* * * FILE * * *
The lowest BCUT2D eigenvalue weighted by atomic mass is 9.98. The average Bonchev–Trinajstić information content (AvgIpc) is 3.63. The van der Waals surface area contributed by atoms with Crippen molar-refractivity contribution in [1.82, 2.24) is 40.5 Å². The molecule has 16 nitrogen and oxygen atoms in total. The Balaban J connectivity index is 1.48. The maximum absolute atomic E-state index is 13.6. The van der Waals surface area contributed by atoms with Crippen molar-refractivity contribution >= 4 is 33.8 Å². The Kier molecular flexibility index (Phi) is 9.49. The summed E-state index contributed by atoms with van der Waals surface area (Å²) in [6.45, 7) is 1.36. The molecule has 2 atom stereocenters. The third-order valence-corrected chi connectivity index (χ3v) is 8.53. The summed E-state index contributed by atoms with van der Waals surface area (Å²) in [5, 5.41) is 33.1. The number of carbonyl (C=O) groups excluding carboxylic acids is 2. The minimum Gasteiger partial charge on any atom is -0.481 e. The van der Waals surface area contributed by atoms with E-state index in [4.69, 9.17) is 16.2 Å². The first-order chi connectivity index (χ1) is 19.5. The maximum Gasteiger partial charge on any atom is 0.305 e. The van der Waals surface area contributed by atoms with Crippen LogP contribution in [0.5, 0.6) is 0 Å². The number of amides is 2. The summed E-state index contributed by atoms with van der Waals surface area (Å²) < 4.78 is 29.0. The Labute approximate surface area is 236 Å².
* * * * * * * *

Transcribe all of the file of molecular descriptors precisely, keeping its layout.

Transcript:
The lowest BCUT2D eigenvalue weighted by atomic mass is 9.98. The average Bonchev–Trinajstić information content (AvgIpc) is 3.63. The van der Waals surface area contributed by atoms with Crippen molar-refractivity contribution in [1.82, 2.24) is 40.5 Å². The molecule has 16 nitrogen and oxygen atoms in total. The Balaban J connectivity index is 1.48. The maximum absolute atomic E-state index is 13.6. The van der Waals surface area contributed by atoms with Crippen molar-refractivity contribution >= 4 is 33.8 Å². The Kier molecular flexibility index (Phi) is 9.49. The summed E-state index contributed by atoms with van der Waals surface area (Å²) in [6.45, 7) is 1.36. The molecule has 2 atom stereocenters. The third-order valence-corrected chi connectivity index (χ3v) is 8.53. The summed E-state index contributed by atoms with van der Waals surface area (Å²) in [5, 5.41) is 33.1. The number of carbonyl (C=O) groups excluding carboxylic acids is 2. The minimum Gasteiger partial charge on any atom is -0.481 e. The van der Waals surface area contributed by atoms with E-state index in [4.69, 9.17) is 16.2 Å². The first-order chi connectivity index (χ1) is 19.5. The maximum Gasteiger partial charge on any atom is 0.305 e. The van der Waals surface area contributed by atoms with Crippen LogP contribution in [0.5, 0.6) is 0 Å². The number of amides is 2. The summed E-state index contributed by atoms with van der Waals surface area (Å²) < 4.78 is 29.0. The Labute approximate surface area is 236 Å².